Gregson wound up his lecture by promising to commence a salt-water aquarium, and most of his companions undertook to make another excursion with him for the purpose of conveying back a sufficient supply of salt-water and living curiosities to stock it. They all agreed that they had mightily enjoyed their day's excursion. Ernest, for the first time since he had come to school, felt rather ashamed of himself that he knew so little about natural history, especially of the sea, and he resolved to take every opportunity of making himself acquainted with the subject. Just before they reached home they passed through the field where they had left Blackall and his party. Most of the boys had gone away; but they saw three or four collected together at the bank where the bully had been sitting. He was there; and his companions were bending over him endeavouring to rouse him up. Several empty porter bottles lay near, which plainly told what was the matter with him—he was helplessly tipsy. Lemon, and Ernest, and Buttar went forward to help to drag him along. He looked a picture of imbecility and brutishness. He knew none of them; and only grinned horribly when they spoke to him. Though they felt he richly deserved punishment, it was a point of honour to endeavour to save a school-fellow from disgrace, so they hauled him along and got him into his room and put to bed without meeting any of the masters or the matron—an undertaking they could not have performed except in the holidays. Nearly all his companions next day looked very wretched and complained of headaches—a pretty strong proof of the ill effects of drinking. Alas, how many youths have been hopelessly ruined by the example and counsels of a wretch like Blackall!—and how many, in consequence of habits such as his, have sunk into an early and unhonoured grave, after continuing for a time a trouble and shame to all belonging to them! Let masters and parents watch carefully against the first steps taken, often through folly and idleness, towards so vile a habit; and most earnestly do I pray that none of my young readers may be tempted to adopt so destructive a practice.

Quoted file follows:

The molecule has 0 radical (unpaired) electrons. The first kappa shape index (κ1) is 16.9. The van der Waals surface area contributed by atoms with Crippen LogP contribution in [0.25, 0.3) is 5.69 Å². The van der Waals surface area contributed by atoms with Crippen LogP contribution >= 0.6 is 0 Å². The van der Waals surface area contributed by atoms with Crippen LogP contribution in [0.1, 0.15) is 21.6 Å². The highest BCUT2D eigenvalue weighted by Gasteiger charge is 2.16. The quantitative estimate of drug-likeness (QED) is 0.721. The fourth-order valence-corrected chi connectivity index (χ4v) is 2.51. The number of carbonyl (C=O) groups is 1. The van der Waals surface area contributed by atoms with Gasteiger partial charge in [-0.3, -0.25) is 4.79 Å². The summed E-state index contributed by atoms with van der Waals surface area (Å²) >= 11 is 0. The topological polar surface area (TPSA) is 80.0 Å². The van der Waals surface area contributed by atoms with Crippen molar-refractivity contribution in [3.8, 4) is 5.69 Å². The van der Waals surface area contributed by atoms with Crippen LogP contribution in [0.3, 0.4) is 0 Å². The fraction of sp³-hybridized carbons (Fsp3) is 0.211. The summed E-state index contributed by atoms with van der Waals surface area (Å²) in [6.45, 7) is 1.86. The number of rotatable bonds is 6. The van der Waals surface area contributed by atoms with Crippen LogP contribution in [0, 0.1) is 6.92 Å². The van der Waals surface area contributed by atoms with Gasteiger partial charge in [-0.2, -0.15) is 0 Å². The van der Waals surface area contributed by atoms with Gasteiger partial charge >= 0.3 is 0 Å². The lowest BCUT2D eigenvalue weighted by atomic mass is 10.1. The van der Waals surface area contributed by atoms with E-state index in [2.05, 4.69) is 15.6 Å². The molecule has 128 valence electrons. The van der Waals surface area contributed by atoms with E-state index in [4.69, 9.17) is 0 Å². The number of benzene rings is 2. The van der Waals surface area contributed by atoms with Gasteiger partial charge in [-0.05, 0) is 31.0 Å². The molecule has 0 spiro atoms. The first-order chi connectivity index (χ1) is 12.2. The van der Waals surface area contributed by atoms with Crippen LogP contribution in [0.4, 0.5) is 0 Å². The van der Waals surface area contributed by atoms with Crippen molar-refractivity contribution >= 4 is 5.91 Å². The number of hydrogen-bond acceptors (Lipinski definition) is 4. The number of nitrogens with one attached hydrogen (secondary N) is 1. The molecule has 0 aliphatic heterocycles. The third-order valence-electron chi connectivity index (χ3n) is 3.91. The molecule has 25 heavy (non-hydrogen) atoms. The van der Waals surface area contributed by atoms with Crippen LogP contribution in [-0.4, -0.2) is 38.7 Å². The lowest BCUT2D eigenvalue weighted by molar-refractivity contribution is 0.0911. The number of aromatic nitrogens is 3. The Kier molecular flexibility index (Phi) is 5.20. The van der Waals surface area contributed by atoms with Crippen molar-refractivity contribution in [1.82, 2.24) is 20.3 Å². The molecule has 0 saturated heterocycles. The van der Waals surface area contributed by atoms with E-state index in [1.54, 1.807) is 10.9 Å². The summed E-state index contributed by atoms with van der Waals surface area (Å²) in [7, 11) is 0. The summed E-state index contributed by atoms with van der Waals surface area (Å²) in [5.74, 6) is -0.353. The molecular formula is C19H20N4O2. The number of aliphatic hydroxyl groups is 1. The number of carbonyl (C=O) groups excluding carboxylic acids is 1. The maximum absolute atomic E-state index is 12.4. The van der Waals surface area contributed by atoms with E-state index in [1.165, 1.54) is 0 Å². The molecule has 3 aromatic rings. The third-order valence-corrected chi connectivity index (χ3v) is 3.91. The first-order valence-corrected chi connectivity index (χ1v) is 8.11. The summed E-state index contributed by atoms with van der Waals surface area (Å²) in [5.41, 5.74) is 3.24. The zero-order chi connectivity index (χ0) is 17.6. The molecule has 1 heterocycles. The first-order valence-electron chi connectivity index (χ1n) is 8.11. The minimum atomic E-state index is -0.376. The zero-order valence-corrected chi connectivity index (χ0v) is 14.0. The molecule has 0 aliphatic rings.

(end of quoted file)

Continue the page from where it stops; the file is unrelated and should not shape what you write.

"Who's for a jolly good game of hare and hounds?" exclaimed Tom Bouldon, rushing into the play-room, where a number of boys were assembled, soon after breakfast, on a lovely day during the Easter holidays. Nearly everybody replied, "I am, I, I, I."